During his 2018 State of the Union address, President Donald Trump tried to take credit for the rise in black employment.
But the Congressional Black Caucus knew better, refusing to stand up and clap for Trump’s half-truth, applause-seeking talking point.
It's not that black lawmakers don't want to celebrate actual historically low unemployment; it's that they knew Trump was falsely trying to take credit for something that was already happening years before he became president.
He'd tried to do the same just two days earlier on Twitter, too, when responding to — wait for it — Jay-Z.
But it turns out that black and Hispanic unemployment numbers were in steady decline for several years before Trump took office.
The numbers proving that aren't exactly hard to dig up. Gene Sperling, a former economic adviser to presidents Bill Clinton and Barack Obama, had a hunch Trump might try to take credit for the drop in black and Hispanic unemployment, so he tweeted them out right before Trump's address.
Those numbers show that after the Great Recession peaked in 2009, black and Hispanic unemployment began to naturally decline, much like the overall unemployment rate. By the time Trump took office in January 2017, those numbers had dropped from 16.5% in 2010 in the black community to 7.8%. Likewise, Hispanic unemployment numbers had gone from a high of 12.9% in 2010 to 5.9%.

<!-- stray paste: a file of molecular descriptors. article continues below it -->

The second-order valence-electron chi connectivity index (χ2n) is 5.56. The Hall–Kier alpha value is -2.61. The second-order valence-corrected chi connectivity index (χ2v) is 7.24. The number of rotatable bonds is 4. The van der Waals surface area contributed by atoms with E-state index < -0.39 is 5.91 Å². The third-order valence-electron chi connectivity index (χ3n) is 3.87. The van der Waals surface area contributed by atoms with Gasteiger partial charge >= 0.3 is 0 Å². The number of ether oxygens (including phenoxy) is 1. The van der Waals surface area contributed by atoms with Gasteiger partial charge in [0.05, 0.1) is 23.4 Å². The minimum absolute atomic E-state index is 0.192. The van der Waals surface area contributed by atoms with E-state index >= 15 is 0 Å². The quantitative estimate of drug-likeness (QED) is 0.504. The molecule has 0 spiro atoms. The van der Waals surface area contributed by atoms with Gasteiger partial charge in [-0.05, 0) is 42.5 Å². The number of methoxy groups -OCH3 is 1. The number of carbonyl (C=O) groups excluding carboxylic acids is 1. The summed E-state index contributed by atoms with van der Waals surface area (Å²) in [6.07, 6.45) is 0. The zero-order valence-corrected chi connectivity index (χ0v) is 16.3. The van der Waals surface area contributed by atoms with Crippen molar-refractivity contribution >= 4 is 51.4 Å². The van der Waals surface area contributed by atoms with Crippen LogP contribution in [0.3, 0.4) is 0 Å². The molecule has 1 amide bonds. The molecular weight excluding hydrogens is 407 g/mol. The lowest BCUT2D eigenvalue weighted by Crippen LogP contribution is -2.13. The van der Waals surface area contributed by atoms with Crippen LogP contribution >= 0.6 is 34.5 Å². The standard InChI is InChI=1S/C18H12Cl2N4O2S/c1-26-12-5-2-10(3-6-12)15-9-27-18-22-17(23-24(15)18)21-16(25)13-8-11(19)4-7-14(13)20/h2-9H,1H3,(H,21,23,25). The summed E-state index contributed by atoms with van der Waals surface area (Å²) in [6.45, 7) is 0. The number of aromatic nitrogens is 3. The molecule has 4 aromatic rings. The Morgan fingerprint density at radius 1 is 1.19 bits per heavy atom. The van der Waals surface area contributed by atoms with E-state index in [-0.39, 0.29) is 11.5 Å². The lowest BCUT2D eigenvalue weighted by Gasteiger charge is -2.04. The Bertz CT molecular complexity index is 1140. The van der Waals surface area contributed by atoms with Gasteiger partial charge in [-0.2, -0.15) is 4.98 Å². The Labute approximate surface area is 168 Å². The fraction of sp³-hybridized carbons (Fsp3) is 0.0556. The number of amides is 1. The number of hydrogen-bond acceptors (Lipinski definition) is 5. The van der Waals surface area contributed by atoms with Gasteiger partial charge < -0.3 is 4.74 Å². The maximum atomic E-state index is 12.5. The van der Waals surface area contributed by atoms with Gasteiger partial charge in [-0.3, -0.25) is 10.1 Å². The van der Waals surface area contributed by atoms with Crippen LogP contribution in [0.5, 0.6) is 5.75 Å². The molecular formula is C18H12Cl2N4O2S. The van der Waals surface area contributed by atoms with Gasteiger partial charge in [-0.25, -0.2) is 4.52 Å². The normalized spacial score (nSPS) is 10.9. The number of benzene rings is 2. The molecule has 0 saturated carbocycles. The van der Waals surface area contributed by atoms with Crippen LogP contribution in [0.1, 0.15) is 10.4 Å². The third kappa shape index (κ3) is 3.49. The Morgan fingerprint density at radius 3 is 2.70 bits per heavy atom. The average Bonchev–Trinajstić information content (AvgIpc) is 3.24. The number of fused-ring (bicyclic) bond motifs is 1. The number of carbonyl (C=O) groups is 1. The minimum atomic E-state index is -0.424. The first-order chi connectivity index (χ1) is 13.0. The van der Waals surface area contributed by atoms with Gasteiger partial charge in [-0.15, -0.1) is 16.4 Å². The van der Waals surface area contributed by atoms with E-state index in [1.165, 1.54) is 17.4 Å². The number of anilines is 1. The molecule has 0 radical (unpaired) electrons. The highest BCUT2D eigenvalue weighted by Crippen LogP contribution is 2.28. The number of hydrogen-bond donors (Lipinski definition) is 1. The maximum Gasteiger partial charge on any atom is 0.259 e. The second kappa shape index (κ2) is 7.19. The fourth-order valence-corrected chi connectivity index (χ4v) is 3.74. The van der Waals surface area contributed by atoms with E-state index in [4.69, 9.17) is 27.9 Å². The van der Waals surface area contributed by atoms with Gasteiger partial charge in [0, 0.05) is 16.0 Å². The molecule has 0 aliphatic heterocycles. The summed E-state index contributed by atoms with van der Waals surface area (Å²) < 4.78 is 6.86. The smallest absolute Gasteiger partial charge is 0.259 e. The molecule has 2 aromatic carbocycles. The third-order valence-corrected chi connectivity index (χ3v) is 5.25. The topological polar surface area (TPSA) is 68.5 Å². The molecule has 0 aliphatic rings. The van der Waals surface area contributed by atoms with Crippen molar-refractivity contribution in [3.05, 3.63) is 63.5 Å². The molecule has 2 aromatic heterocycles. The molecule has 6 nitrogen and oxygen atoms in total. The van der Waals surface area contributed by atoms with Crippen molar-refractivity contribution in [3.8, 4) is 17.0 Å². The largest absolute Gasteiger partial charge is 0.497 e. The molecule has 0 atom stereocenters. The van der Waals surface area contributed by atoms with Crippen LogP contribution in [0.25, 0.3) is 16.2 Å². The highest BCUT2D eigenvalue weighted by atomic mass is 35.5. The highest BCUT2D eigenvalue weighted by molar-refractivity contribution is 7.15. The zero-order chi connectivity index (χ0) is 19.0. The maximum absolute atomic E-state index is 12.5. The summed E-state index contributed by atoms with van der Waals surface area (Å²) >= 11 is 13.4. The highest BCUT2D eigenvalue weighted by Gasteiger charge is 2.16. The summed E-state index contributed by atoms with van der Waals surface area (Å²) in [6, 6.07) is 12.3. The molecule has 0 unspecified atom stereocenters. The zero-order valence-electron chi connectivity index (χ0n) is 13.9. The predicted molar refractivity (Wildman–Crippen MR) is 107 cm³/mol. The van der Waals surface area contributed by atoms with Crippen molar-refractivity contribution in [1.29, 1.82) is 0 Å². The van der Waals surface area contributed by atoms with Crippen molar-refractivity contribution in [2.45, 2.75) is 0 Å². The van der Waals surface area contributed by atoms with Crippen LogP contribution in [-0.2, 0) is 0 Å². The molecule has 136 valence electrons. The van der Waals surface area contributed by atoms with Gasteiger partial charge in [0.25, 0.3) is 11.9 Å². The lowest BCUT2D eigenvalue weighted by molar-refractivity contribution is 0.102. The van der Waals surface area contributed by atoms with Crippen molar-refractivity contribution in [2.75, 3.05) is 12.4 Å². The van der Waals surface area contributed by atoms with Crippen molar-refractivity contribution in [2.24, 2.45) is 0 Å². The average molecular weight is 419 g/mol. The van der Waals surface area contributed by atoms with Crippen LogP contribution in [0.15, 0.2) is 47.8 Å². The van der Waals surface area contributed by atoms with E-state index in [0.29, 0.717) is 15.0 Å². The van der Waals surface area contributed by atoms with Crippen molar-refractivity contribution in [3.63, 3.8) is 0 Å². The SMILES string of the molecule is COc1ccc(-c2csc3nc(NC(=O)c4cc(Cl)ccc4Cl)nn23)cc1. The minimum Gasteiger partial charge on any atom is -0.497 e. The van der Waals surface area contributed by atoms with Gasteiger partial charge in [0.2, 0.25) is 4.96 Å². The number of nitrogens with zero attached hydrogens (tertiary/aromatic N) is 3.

A more detailed chart from FactCheck.org shows the same results, with the added sting that black unemployment rates have actually hit a noticeable lag since Trump has come along.
The Congressional Black Caucus wasn't buying it.
And at least one other reason members of the Congressional Black Caucus chose to sit is that the talking point isn't totally accurate. Despite reaching new lows, black unemployment numbers continue to lag far behind those in white communities — something Trump failed to mention.
The unemployment rate as of December 2017 for white Americans is at 3.7% according to Bureau of Labor Statistics information, compared with 6.8% for black Americans.
The group additionally appeared to be aiming a message at Trump with their attire, wearing Afro-centric clothing in protest of Trump's recent comments about immigrants coming to America from "shithole" countries.
Politicians should share credit where it’s due while also not ignoring the real challenges that remain.
Progress has been made in minority communities. But tying those gains to recent political elections sends a misleading message about who deserves that credit and what work still remains ahead. So, if you hear someone complaining about black lawmakers not standing to cheer for Trump's rhetoric, remember it's because they know where things truly stand and how they came to be.